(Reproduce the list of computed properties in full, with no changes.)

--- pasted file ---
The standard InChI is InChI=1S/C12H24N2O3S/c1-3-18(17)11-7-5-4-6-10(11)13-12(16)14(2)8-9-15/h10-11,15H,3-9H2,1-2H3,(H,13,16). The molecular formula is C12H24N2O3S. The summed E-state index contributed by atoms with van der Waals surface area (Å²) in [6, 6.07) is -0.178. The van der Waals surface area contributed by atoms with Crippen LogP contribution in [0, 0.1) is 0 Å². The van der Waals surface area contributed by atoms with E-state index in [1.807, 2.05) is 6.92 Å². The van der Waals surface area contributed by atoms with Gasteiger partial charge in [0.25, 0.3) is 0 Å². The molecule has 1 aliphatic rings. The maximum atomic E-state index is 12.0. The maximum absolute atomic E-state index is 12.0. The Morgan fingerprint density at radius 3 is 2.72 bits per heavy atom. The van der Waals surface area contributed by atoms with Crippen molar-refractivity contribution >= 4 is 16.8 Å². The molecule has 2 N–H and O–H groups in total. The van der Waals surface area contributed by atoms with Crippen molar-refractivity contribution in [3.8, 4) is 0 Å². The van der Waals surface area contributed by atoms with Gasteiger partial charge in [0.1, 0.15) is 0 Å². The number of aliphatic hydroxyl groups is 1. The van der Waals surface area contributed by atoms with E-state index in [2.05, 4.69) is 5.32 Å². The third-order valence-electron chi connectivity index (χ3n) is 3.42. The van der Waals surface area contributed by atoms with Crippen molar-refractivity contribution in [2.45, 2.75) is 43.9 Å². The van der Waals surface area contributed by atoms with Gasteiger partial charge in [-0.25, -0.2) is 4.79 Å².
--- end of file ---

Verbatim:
The standard InChI is InChI=1S/C12H24N2O3S/c1-3-18(17)11-7-5-4-6-10(11)13-12(16)14(2)8-9-15/h10-11,15H,3-9H2,1-2H3,(H,13,16). The molecular formula is C12H24N2O3S. The summed E-state index contributed by atoms with van der Waals surface area (Å²) in [6, 6.07) is -0.178. The van der Waals surface area contributed by atoms with Crippen LogP contribution in [0, 0.1) is 0 Å². The van der Waals surface area contributed by atoms with E-state index in [1.807, 2.05) is 6.92 Å². The van der Waals surface area contributed by atoms with Gasteiger partial charge in [0.25, 0.3) is 0 Å². The molecule has 1 aliphatic rings. The maximum atomic E-state index is 12.0. The maximum absolute atomic E-state index is 12.0. The Morgan fingerprint density at radius 3 is 2.72 bits per heavy atom. The van der Waals surface area contributed by atoms with Crippen molar-refractivity contribution >= 4 is 16.8 Å². The molecule has 2 N–H and O–H groups in total. The van der Waals surface area contributed by atoms with Crippen molar-refractivity contribution in [3.8, 4) is 0 Å². The van der Waals surface area contributed by atoms with Gasteiger partial charge in [0.1, 0.15) is 0 Å². The number of aliphatic hydroxyl groups is 1. The van der Waals surface area contributed by atoms with E-state index in [2.05, 4.69) is 5.32 Å². The third-order valence-electron chi connectivity index (χ3n) is 3.42. The van der Waals surface area contributed by atoms with Crippen molar-refractivity contribution in [2.45, 2.75) is 43.9 Å². The van der Waals surface area contributed by atoms with Gasteiger partial charge in [-0.25, -0.2) is 4.79 Å².